UB reaches agreement with Italian company to develop super-resolution microscope

The University of Barcelona has signed a licensing option with Italian company CrestOptics to develop a super-resolution microscope using structured illumination microscopy that can capture images at a much higher resolution than standard microscopes. This technology has been developed by the Biophotonics group in the Department of Applied Physics in the UB Faculty of Physics.

Through this agreement, the university has given the company permission to use the technology for research for 18 months and then decide whether to sign the licensing deal. In this phase of assessment and development, CrestOptics has pledged a significant financial investment.

The research group, led by Dr Mario Montes Usategui, has been working for five years to develop an advanced prototype of a SIM (structured illumination microscopy) super-resolution microscope that uses lasers to illuminate biological samples, structuring the light and modifying it to obtain images with a much higher resolution than most microscopes currently in use.

“Microscopy has always had a huge impact on the life sciences and people’s wellbeing. In the past 20 years, microscopy has undergone a total revolution and there is a very large, interesting market,” notes Dr Montes. And he adds, “Super-resolution microscopy can see on the molecular level of a cell, which we didn’t have access to before. And reaching a molecular scale, you can see when a cell doesn’t work and will end up developing a disease.”

That’s why Dr Montes believes it is essential to transfer the knowledge to society, which can be achieved through the deal signed with CrestOptics. The company will be able to explore the uses and capacities of this innovation, incorporate it into their instruments and create a microscope with very advanced technology.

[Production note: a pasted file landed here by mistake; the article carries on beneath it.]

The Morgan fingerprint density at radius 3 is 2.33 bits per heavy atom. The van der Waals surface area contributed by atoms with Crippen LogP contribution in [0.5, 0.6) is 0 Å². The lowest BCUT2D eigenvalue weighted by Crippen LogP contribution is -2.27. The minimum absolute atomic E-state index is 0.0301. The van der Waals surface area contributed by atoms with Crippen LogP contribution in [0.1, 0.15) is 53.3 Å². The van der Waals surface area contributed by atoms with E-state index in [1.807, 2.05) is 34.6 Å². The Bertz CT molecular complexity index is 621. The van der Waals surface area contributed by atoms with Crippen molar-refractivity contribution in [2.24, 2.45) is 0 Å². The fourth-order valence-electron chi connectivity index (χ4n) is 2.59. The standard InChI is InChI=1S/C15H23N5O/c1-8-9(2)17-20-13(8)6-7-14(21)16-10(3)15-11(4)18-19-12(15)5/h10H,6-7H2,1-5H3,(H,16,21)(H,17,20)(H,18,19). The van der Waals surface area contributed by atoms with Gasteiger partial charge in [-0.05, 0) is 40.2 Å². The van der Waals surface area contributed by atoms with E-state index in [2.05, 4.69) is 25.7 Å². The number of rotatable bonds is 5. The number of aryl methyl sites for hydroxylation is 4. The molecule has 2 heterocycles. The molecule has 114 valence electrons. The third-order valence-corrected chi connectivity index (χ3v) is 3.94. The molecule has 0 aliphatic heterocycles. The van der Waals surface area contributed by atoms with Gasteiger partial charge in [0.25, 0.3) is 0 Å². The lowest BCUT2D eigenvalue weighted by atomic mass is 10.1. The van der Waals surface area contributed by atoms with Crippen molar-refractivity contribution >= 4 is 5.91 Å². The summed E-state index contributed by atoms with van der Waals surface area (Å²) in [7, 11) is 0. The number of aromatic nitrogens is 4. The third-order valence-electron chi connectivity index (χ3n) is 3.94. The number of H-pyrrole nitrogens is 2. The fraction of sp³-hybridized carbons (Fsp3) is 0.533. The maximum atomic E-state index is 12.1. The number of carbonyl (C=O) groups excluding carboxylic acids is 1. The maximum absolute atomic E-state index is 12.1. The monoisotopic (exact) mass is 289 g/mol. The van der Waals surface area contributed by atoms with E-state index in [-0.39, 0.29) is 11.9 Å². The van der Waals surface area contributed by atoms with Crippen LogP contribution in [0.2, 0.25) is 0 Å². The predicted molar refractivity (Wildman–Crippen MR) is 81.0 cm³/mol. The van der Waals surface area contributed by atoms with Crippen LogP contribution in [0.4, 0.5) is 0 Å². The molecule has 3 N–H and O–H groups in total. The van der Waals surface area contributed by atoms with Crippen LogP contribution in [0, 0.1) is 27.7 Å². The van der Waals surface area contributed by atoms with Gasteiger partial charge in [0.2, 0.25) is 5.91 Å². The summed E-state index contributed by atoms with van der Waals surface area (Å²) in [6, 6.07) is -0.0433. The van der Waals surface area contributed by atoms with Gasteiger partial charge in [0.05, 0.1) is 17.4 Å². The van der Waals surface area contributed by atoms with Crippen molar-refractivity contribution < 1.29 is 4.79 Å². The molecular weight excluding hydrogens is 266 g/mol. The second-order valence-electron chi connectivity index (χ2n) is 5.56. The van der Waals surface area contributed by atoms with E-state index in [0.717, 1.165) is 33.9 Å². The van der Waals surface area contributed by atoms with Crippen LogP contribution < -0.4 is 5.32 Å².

“We’ve been working on research projects in this field for years. The Bosch i Gimpera Foundation team helped us get funding to valorise a line of research we thought could have commercial applications. Thanks to this funding, we’ve been able to validate the technology to transfer it. When we do research, the idea is always to transfer it to a company that will turn it into a product available to society,” concludes Dr Montes.

The research was co-funded by the European Union through the EU European Regional Development Fund (ERDF), with support from the Catalan Ministry of Research and Universities. It also received funding from the European Institute of Innovation and Technology (EIT). This body of the European Union receives support through the European Union Horizon 2020 research and innovation programme.

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